Once you have obtained your settled status you will need to wait twelve months from the date of your settled status to make your application for British citizenship.

If you have obtained pre-settled status then you will have to wait to secure settled status and then wait for twelve months after you acquire settled status to apply for British citizenship.

However, if you are married to a British citizen, you don’t have to wait twelve months after being granted settled status to apply for British citizenship.

Eligibility criteria for British citizenship

The eligibility criteria for a British citizenship application are the same whether you are applying as an EU national with settled status or a non-EEA national (or an EU national who doesn’t qualify for settled status) who has indefinite leave to remain and who has been lawfully resident in the UK for the requisite period of time.

The general eligibility criteria for a British citizenship application are:

  • Lawful residence in the UK for the requisite period. For applicants with settled status, this is five years plus a wait of one year after securing settled status (unless you are married to a British citizen). In addition to the residence being lawful, the residence also needs to be continuous in accordance with the British citizenship rules.
  • Of good character and sound mind.
  • Aged eighteen or over.
  • Pass the Life in the UK test unless you fall within one of the very limited exceptions and meet the English language requirement.
  • Intend to continue to live in the UK, unless you are married or in a civil partnership with a British citizen.

The lawful and continuous residence requirement for those with settled status applying for British citizenship

There are a number of issues with lawful and continuous residence for those with settled status  applying for British citizenship, namely:

  • The fact that you secured settled status after living in the UK for five years doesn’t necessarily mean that you meet the lawful residence test for British citizenship. That is because for a settled status application the crucial point is residence whereas, for British citizenship, the residence has to be ‘lawful’ under EEA regulations. Many of those with settled status were resident in the UK for at least five years but do not meet the British citizenship definition of ‘lawful residence’. That’s because for residence to count as ‘lawful’ the person with settled status must have been exercising treaty rights. You may not have exercised treaty rights if you were a student or you were not in employment or you didn’t have comprehensive sickness insurance cover. If you aren’t certain if your five years of UK residence will count as ‘lawful’ for your British citizenship application it is best to get expert advice. For example, your British citizenship solicitor may be able to draft the application to try and ensure the Home Office official exercises discretion and approves the British citizenship application.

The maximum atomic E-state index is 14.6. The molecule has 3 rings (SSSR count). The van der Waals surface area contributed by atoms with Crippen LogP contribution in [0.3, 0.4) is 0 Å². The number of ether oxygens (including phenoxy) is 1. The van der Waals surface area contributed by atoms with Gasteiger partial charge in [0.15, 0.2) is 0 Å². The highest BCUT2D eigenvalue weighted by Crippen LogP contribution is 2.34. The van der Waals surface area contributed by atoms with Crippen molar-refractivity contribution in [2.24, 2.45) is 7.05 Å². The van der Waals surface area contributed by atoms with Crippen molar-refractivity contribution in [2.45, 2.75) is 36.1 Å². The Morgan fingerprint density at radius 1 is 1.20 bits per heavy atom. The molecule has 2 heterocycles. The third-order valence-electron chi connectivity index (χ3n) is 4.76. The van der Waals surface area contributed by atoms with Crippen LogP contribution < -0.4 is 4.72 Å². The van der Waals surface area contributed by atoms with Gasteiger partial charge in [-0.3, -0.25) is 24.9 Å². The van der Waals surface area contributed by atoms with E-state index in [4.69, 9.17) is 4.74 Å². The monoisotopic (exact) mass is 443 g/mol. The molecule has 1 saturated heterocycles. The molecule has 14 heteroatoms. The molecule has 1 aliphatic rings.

• There are time limits for absences from the UK during the five-year lawful residence requirement. If you are an EU national who didn’t plan for Brexit and could not foresee having to apply for settled status and British citizenship you may have exceeded the authorised absences. If you are applying for British citizenship using the five-year route (as you aren’t married to a British citizen) then you need to show you haven’t been absent from the UK for more than 450 days during the five-year residence period and no more than ninety days in the twelve-month period prior to your British citizenship application. The Home Office can exercise a bit of discretion but the British citizenship applicant has to demonstrate that they have set up home in the UK and intend to live in the UK. If you have had substantial absences from the UK then it is best to get expert British citizenship legal advice on the prospects of a successful application through use of COVID-19 concessions and exercise of Home Office discretion or waiting until you can meet more of the criteria and are more likely to be able to persuade a Home Office official to exercise discretion and grant your British citizenship application.

Need help applying for British citizenship with settled status?

Applying for British citizenship, even with settled status, can be complicated. This is especially the case if you have spent a lot of the time out of the UK for employment or family reasons. That’s why it is worth checking that you meet the eligibility criteria for British citizenship and, if your circumstances are complex, that you get help with your application.

 

UK Online and London Based Immigration and British Citizenship Solicitors

Our expert London based immigration solicitors can answer your settled status and  British citizenship questions. For the best advice on settled status and settlement in the UK call OTS Solicitors on 0203 959 9123 or complete our online enquiry form.